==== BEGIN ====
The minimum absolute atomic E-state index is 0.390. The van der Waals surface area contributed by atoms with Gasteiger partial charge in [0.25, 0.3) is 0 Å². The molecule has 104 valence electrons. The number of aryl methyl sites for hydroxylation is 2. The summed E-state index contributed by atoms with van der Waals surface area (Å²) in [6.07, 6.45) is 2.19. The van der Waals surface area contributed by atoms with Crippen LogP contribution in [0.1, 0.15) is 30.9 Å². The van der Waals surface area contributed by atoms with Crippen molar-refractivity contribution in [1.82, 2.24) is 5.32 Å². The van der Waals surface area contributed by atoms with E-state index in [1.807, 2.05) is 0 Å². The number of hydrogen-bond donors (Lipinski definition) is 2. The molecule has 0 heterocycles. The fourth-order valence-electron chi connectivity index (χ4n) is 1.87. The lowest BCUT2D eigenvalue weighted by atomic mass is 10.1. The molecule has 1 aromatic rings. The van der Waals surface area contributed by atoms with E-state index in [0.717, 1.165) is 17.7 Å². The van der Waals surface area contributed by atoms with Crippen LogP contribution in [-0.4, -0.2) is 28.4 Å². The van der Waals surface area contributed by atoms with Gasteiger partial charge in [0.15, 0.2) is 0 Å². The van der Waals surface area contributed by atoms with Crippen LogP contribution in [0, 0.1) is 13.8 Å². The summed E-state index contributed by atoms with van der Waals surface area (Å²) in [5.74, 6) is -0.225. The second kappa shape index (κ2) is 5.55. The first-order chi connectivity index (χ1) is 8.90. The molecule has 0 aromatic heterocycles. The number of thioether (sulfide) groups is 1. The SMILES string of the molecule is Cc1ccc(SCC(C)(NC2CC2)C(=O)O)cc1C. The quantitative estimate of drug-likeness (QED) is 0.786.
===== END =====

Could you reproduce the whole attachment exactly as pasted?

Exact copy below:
The minimum absolute atomic E-state index is 0.390. The van der Waals surface area contributed by atoms with Gasteiger partial charge in [0.25, 0.3) is 0 Å². The molecule has 104 valence electrons. The number of aryl methyl sites for hydroxylation is 2. The summed E-state index contributed by atoms with van der Waals surface area (Å²) in [6.07, 6.45) is 2.19. The van der Waals surface area contributed by atoms with Crippen LogP contribution in [0.1, 0.15) is 30.9 Å². The van der Waals surface area contributed by atoms with Crippen molar-refractivity contribution in [1.82, 2.24) is 5.32 Å². The van der Waals surface area contributed by atoms with E-state index in [1.807, 2.05) is 0 Å². The number of hydrogen-bond donors (Lipinski definition) is 2. The molecule has 0 heterocycles. The fourth-order valence-electron chi connectivity index (χ4n) is 1.87. The lowest BCUT2D eigenvalue weighted by atomic mass is 10.1. The molecule has 1 aromatic rings. The van der Waals surface area contributed by atoms with E-state index in [0.717, 1.165) is 17.7 Å². The van der Waals surface area contributed by atoms with Crippen LogP contribution in [-0.4, -0.2) is 28.4 Å². The van der Waals surface area contributed by atoms with Gasteiger partial charge in [0.15, 0.2) is 0 Å². The van der Waals surface area contributed by atoms with Crippen LogP contribution in [0, 0.1) is 13.8 Å². The summed E-state index contributed by atoms with van der Waals surface area (Å²) in [5.74, 6) is -0.225. The second kappa shape index (κ2) is 5.55. The first-order chi connectivity index (χ1) is 8.90. The molecule has 0 aromatic heterocycles. The number of thioether (sulfide) groups is 1. The SMILES string of the molecule is Cc1ccc(SCC(C)(NC2CC2)C(=O)O)cc1C. The quantitative estimate of drug-likeness (QED) is 0.786.